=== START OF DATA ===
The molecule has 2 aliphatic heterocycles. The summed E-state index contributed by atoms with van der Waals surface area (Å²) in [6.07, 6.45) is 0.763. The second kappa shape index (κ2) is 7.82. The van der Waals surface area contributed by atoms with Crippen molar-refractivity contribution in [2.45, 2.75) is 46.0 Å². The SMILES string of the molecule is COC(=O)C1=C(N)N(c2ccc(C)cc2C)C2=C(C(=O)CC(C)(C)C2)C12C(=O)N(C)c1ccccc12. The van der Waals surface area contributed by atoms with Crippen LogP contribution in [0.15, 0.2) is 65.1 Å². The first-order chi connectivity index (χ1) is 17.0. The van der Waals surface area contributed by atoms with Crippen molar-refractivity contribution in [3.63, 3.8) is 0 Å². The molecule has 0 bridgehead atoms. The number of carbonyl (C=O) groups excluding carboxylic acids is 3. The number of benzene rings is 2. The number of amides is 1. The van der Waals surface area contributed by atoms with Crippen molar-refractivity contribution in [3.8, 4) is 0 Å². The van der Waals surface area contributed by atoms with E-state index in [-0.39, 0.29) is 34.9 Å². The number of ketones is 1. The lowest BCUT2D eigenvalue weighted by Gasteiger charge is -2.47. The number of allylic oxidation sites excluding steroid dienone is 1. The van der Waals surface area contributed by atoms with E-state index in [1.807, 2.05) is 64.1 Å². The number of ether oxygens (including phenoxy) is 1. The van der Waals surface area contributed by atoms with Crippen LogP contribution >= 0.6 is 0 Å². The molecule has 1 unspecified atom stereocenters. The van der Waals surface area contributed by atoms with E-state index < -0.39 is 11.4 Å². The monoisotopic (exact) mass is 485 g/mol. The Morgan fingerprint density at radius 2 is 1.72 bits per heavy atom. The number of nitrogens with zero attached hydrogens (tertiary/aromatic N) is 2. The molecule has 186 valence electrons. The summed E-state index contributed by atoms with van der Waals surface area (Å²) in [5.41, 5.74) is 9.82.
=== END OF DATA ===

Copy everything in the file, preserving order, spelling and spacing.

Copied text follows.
The molecule has 2 aliphatic heterocycles. The summed E-state index contributed by atoms with van der Waals surface area (Å²) in [6.07, 6.45) is 0.763. The second kappa shape index (κ2) is 7.82. The van der Waals surface area contributed by atoms with Crippen molar-refractivity contribution in [2.45, 2.75) is 46.0 Å². The SMILES string of the molecule is COC(=O)C1=C(N)N(c2ccc(C)cc2C)C2=C(C(=O)CC(C)(C)C2)C12C(=O)N(C)c1ccccc12. The van der Waals surface area contributed by atoms with Crippen LogP contribution in [0.15, 0.2) is 65.1 Å². The first-order chi connectivity index (χ1) is 17.0. The van der Waals surface area contributed by atoms with Crippen molar-refractivity contribution in [3.63, 3.8) is 0 Å². The molecule has 0 bridgehead atoms. The number of carbonyl (C=O) groups excluding carboxylic acids is 3. The number of benzene rings is 2. The number of amides is 1. The van der Waals surface area contributed by atoms with Crippen molar-refractivity contribution in [3.8, 4) is 0 Å². The van der Waals surface area contributed by atoms with E-state index in [-0.39, 0.29) is 34.9 Å². The number of ketones is 1. The lowest BCUT2D eigenvalue weighted by Gasteiger charge is -2.47. The number of allylic oxidation sites excluding steroid dienone is 1. The van der Waals surface area contributed by atoms with E-state index in [1.807, 2.05) is 64.1 Å². The number of ether oxygens (including phenoxy) is 1. The van der Waals surface area contributed by atoms with Crippen LogP contribution >= 0.6 is 0 Å². The molecule has 1 unspecified atom stereocenters. The van der Waals surface area contributed by atoms with E-state index < -0.39 is 11.4 Å². The monoisotopic (exact) mass is 485 g/mol. The Morgan fingerprint density at radius 2 is 1.72 bits per heavy atom. The number of nitrogens with zero attached hydrogens (tertiary/aromatic N) is 2. The molecule has 186 valence electrons. The summed E-state index contributed by atoms with van der Waals surface area (Å²) in [5.41, 5.74) is 9.82.